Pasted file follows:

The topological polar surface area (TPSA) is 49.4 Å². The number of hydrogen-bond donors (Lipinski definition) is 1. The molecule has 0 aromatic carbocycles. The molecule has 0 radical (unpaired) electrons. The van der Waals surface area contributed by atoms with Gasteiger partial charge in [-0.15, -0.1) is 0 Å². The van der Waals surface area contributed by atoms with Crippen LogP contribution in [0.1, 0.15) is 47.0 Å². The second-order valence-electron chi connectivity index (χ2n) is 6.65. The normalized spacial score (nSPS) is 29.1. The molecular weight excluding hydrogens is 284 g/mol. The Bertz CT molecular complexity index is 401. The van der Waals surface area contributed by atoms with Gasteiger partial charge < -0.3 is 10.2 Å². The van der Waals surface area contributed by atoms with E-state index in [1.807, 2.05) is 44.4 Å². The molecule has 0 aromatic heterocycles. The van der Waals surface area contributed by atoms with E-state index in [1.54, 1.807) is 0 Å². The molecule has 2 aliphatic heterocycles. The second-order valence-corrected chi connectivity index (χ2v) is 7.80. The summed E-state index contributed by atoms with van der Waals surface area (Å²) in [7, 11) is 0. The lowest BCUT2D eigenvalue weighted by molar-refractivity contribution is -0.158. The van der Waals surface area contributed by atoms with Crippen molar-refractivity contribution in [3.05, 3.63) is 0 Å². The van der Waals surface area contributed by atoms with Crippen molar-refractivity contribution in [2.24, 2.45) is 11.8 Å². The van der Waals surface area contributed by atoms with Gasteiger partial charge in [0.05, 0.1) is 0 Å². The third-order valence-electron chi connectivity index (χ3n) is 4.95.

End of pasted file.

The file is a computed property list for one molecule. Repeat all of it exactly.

The topological polar surface area (TPSA) is 49.4 Å². The number of hydrogen-bond donors (Lipinski definition) is 1. The molecule has 0 aromatic carbocycles. The molecule has 0 radical (unpaired) electrons. The van der Waals surface area contributed by atoms with Gasteiger partial charge in [-0.15, -0.1) is 0 Å². The van der Waals surface area contributed by atoms with Crippen LogP contribution in [0.1, 0.15) is 47.0 Å². The second-order valence-electron chi connectivity index (χ2n) is 6.65. The normalized spacial score (nSPS) is 29.1. The molecular weight excluding hydrogens is 284 g/mol. The Bertz CT molecular complexity index is 401. The van der Waals surface area contributed by atoms with Gasteiger partial charge < -0.3 is 10.2 Å². The van der Waals surface area contributed by atoms with E-state index in [1.807, 2.05) is 44.4 Å². The molecule has 0 aromatic heterocycles. The van der Waals surface area contributed by atoms with E-state index in [1.54, 1.807) is 0 Å². The molecule has 2 aliphatic heterocycles. The second-order valence-corrected chi connectivity index (χ2v) is 7.80. The summed E-state index contributed by atoms with van der Waals surface area (Å²) in [7, 11) is 0. The lowest BCUT2D eigenvalue weighted by molar-refractivity contribution is -0.158. The van der Waals surface area contributed by atoms with Crippen molar-refractivity contribution in [3.05, 3.63) is 0 Å². The van der Waals surface area contributed by atoms with Crippen molar-refractivity contribution in [2.24, 2.45) is 11.8 Å². The van der Waals surface area contributed by atoms with Gasteiger partial charge in [0.05, 0.1) is 0 Å². The third-order valence-electron chi connectivity index (χ3n) is 4.95.